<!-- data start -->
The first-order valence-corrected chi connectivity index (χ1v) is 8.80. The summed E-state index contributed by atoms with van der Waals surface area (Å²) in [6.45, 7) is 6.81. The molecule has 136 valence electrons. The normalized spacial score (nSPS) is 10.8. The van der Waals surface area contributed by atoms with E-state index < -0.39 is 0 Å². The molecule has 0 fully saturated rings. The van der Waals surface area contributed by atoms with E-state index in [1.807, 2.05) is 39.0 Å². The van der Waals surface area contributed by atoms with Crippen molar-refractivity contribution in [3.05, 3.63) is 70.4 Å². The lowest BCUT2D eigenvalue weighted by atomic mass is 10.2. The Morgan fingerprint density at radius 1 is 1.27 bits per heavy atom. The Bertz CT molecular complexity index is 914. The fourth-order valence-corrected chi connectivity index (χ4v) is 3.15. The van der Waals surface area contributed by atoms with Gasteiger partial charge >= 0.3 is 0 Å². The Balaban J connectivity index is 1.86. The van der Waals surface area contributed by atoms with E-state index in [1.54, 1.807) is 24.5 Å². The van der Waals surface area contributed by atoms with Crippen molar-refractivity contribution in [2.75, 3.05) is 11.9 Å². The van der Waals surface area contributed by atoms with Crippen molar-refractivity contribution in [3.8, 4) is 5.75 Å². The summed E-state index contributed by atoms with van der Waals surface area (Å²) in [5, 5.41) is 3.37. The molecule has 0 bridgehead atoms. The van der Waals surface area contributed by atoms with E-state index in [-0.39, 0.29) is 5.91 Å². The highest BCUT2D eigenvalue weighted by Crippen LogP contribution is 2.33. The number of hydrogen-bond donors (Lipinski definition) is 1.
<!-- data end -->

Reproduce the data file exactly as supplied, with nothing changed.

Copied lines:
The first-order valence-corrected chi connectivity index (χ1v) is 8.80. The summed E-state index contributed by atoms with van der Waals surface area (Å²) in [6.45, 7) is 6.81. The molecule has 136 valence electrons. The normalized spacial score (nSPS) is 10.8. The van der Waals surface area contributed by atoms with E-state index < -0.39 is 0 Å². The molecule has 0 fully saturated rings. The van der Waals surface area contributed by atoms with E-state index in [1.807, 2.05) is 39.0 Å². The van der Waals surface area contributed by atoms with Crippen molar-refractivity contribution in [3.05, 3.63) is 70.4 Å². The lowest BCUT2D eigenvalue weighted by atomic mass is 10.2. The Morgan fingerprint density at radius 1 is 1.27 bits per heavy atom. The Bertz CT molecular complexity index is 914. The fourth-order valence-corrected chi connectivity index (χ4v) is 3.15. The van der Waals surface area contributed by atoms with Gasteiger partial charge >= 0.3 is 0 Å². The Balaban J connectivity index is 1.86. The van der Waals surface area contributed by atoms with E-state index in [1.54, 1.807) is 24.5 Å². The van der Waals surface area contributed by atoms with Crippen molar-refractivity contribution in [2.75, 3.05) is 11.9 Å². The van der Waals surface area contributed by atoms with Crippen molar-refractivity contribution in [3.8, 4) is 5.75 Å². The summed E-state index contributed by atoms with van der Waals surface area (Å²) in [5, 5.41) is 3.37. The molecule has 0 bridgehead atoms. The van der Waals surface area contributed by atoms with E-state index in [-0.39, 0.29) is 5.91 Å². The highest BCUT2D eigenvalue weighted by Crippen LogP contribution is 2.33. The number of hydrogen-bond donors (Lipinski definition) is 1.